Humanitarian sources say many were injured in the airstrikes in the capital, Tigris

Humanitarian sources say many were injured in the airstrikes in the capital, Tigris

Ethiopian federal forces have been at war with the regional government of Tigris, which borders Sudan, since the beginning of November, when Ethiopian Prime Minister Abiya Ahmed announced a military offensive, including air strikes.

The conflict erupted over Tigre’s unilateral decision to choose a regional administration against Abiya’s wishes. “The purpose of our operation is to end a long-running emancipation and arrest individuals and groups responsible under land laws,” he said. Abi said At that time.

“There have been repeated bombings in McLean, the capital of Tigris, next to the church and the university,” a humanitarian source told CNN, adding that many people in the area have been killed and injured.

Abi’s government did not immediately respond to a request for comment by CBN. Earlier, he denied bombing civilian areas and accused Tigers of using military equipment in local schools, mosques and churches.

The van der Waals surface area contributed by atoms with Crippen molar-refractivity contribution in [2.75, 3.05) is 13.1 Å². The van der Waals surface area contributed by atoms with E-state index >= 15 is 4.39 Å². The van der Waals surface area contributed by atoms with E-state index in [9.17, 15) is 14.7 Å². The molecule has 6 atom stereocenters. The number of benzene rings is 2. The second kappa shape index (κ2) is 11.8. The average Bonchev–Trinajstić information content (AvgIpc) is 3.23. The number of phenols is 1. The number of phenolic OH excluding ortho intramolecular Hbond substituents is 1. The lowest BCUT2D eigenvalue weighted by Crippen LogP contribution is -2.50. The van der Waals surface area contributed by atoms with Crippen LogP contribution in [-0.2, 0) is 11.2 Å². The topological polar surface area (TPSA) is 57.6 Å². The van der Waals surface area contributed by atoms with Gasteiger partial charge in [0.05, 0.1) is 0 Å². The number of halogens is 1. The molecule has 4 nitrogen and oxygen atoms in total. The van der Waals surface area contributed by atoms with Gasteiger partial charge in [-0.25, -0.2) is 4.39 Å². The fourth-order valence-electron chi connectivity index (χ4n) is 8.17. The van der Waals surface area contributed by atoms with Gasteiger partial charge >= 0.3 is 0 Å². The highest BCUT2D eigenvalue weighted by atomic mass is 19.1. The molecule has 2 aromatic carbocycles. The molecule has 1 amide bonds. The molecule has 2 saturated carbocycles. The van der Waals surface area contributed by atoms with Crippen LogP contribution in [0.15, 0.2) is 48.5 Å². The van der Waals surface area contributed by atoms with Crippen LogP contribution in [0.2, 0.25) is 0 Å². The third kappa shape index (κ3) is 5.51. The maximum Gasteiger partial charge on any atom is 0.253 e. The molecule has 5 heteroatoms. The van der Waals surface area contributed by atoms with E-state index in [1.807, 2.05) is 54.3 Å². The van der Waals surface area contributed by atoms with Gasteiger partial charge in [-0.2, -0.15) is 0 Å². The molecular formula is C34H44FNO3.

On Wednesday, Ethiopia’s Emergency Task Force state government spokesman Redwan Hussein told CNN that federal forces were closing in on McCall.

A humanitarian source also told CNN that tens of thousands have been displaced since the fighting began. The UN said earlier this month that more than 300,000 Ethiopian refugees had entered neighboring Sudan to escape the conflict.

Aid groups working in the region have also expressed fears of a growing humanitarian crisis and called for immediate access to the region. The United Nations says an additional 1.1 million people will be in urgent need of assistance, with 10 million already dependent on aid.

The International Committee of the Red Cross (ICRC) said More than 1,000 people have contacted his hotline And McCall and his offices in Addis Ababa visited Fiso and sought help for their families.

Tigre’s ruling party, the TPLF, has refused to surrender and has previously accused federal forces of killing civilians – a claim the Ethiopian government denies. CNN Could not verify the claims of both parties due to a communication blackout.

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Political analysts and diplomats have warned that the pace of the civil war could not only destabilize a country of 110 million people, but damage the wider horns of the African region.

Bethlehem Felek reports from Nairobi. Zamira Rahim wrote in London.

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